Goodwin et al. in U.S. Pat. No. 2,857,356 discloses a silicone pressure sensitive adhesive that is produced by condensing together a silicone resin that is a cohydrolysis product of a trialkyl hydrolyzable silane and alkyl silicate with a linear organopolysiloxane fluid having a viscosity of greater than 200,000 centipoise.

Great Britain Patent Specification No. 998,232 discloses a process for preparing a pressure sensitive adhesive which comprises heating a mixture of a benzene soluble resin copolymer containing SiO2 units and R3 SiO1/2 units where R is a monovalent hydrocarbon radical, a hydroxyl terminated diorganopolysiloxane liquid having a viscosity in the range of 100 to 100,000 cs. at 25° C., and (3) at least one of the group consisting of primary amines, secondary amines, tertiary amines, carboxylic acid salts of the said amines, and quaternary ammonium salts at a temperature above 100° C. until the desired adhesive character is obtained.

Modic in U.S. Pat. No. 3,528,940 discloses compositions comprising the siloxane product of intercondensation at a temperature of from about 80° C. to 150° C. of a mixture of ingredients comprising 100 parts of a silanol chain-stopped polydiorganosiloxane gum having a viscosity of at least about 10,000,000 centistokes at 25° C., a benzene-soluble resinous copolymer containing R3 SiO0.5 units and SiO2 units where R is a monovalent hydrocarbon radical, and a finely divided silica having a surface area in excess of about 100 square meters per gram.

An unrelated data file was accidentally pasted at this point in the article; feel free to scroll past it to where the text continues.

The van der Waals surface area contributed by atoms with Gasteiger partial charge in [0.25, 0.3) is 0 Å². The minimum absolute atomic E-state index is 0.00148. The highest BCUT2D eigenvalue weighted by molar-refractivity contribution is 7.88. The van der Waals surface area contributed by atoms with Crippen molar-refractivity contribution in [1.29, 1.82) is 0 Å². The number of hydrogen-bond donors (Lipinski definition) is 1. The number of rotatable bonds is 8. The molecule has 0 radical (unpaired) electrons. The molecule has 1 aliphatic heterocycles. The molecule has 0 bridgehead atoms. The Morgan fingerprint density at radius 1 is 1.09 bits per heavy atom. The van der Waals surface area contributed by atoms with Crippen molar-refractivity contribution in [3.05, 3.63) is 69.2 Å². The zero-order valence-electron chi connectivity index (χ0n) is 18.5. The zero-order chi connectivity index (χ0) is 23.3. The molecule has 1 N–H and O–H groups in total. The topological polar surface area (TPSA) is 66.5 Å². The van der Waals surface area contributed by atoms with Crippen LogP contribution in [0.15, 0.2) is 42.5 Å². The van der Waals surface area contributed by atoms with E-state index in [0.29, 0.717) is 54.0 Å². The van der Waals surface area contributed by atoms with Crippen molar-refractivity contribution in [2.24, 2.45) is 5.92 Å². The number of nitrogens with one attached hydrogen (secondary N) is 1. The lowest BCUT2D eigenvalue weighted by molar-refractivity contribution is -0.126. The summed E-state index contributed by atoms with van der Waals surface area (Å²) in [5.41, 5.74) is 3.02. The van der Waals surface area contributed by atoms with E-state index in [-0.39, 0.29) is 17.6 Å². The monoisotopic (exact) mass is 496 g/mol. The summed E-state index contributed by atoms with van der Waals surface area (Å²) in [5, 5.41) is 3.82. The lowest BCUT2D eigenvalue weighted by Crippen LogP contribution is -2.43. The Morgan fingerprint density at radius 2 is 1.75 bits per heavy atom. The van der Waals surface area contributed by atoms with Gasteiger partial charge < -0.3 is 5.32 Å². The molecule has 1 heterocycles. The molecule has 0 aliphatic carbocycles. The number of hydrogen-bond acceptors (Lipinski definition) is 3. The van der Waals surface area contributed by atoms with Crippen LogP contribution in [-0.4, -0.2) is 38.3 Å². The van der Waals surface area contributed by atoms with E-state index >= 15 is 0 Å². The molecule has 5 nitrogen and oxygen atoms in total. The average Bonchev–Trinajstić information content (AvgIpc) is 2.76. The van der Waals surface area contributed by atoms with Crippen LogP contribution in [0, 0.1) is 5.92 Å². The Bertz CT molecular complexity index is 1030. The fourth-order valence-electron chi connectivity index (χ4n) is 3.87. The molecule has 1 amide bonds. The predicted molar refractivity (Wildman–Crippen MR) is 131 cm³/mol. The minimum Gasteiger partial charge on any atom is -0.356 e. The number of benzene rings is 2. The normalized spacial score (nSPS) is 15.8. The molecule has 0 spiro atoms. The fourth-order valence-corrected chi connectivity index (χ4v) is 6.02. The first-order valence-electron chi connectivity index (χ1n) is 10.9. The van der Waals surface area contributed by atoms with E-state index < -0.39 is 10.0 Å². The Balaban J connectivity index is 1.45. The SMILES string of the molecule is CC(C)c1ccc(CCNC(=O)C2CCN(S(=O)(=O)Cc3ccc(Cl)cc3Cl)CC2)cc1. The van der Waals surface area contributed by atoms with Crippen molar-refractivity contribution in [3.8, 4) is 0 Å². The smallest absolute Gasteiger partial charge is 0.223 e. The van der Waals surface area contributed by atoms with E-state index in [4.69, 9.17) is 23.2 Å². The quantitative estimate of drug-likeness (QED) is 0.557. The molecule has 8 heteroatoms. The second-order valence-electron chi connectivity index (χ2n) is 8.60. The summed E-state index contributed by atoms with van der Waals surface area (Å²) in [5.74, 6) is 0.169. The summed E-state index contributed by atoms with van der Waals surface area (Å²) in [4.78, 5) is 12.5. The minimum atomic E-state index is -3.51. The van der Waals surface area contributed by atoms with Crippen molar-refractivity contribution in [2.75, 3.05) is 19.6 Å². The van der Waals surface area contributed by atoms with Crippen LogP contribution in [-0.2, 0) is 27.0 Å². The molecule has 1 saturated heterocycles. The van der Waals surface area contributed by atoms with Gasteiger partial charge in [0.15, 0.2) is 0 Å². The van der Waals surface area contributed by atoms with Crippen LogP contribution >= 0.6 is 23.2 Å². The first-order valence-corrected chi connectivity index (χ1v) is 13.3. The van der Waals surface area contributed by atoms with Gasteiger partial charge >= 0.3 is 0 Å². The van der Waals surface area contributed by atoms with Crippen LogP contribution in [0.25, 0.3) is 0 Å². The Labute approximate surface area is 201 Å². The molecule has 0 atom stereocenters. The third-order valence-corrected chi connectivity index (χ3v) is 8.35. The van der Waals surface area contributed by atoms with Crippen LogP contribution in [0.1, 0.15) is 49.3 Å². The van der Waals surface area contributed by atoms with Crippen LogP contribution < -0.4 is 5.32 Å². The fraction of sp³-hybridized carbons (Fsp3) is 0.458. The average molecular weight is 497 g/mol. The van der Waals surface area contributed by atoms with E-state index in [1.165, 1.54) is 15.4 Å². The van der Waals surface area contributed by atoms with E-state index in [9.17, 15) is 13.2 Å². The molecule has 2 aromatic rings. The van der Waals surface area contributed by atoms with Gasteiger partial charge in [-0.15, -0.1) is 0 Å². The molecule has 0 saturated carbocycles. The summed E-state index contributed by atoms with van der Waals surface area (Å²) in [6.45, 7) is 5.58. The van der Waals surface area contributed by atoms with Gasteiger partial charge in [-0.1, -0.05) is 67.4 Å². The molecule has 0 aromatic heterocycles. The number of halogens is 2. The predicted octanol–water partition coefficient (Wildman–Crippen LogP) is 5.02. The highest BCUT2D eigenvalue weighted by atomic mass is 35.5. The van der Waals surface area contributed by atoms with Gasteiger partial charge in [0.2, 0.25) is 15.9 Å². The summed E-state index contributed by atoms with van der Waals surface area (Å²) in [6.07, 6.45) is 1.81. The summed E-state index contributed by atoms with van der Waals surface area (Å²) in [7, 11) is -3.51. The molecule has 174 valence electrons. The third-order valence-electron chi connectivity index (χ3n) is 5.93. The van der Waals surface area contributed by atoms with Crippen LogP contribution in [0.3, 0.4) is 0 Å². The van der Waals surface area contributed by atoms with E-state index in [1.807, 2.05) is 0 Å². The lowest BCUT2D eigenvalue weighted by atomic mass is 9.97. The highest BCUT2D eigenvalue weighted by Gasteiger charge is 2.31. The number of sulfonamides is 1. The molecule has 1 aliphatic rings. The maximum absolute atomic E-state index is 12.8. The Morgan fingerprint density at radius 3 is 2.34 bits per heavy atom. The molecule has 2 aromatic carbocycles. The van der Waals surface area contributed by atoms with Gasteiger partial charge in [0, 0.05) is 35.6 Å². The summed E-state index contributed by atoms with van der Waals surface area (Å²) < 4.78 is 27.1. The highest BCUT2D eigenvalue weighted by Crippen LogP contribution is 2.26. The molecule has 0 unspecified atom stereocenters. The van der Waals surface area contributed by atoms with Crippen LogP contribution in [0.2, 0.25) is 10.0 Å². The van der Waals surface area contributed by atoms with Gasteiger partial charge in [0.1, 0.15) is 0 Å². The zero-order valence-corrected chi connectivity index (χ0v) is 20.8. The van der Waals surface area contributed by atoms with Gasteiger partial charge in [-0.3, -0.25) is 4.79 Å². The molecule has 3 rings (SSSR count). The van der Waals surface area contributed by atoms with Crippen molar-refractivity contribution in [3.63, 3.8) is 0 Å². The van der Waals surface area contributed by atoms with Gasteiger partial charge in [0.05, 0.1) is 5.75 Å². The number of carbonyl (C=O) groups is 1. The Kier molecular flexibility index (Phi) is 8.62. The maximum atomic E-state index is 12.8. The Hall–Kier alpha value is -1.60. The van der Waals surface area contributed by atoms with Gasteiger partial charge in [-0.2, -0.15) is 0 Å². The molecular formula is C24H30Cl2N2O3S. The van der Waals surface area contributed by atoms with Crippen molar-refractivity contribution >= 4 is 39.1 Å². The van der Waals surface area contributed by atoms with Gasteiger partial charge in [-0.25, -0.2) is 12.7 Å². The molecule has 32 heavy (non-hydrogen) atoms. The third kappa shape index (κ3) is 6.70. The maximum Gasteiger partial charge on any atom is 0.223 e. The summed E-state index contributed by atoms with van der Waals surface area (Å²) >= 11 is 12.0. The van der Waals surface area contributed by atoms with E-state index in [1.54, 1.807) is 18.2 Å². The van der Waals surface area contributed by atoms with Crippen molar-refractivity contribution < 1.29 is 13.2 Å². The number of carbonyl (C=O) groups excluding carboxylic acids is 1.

Horning in U.S. Pat. No. 3,929,704 discloses a pressure sensitive adhesive composition comprising a silicone resin, a silicone gum, and a curing agent therefor, the curing agent comprising 2,4-dichlorobenzoyl peroxide in admixture with a plasticizer and an extender therefor, the extender comprising an alkylarylsiloxane or an alkylaralkylsiloxane fluid.

McInally et al. in U.S. Pat. No. 4,831,070 discloses a composition for forming elastomeric pressure sensitive adhesives comprising a mixture of a resin copolymer containing triorganosiloxy units and SiO4/2 units, a polydiorganosiloxane fluid endcapped with silicon-bonded hydroxy groups and having a viscosity of from about 50 to 300,000 centipoise at 25° C., an organosilicon compound containing an average of more than two silicon-bonded alkoxy groups per molecule, and a condensation catalyst such as metal salts of carboxylic acids.

Sweet in U.S. Pat. No. 4,865,920 discloses a hot-melt silicone pressure sensitive adhesive composition comprising a silicone resin, silicone fluid, and an ester having the formula RC(O)OR' where R is a monovalent hydrocarbon radical having from 2 to 32 carbon atoms, and R' is a monovalent hydrocarbon radical having from 1 to 14 carbon atoms.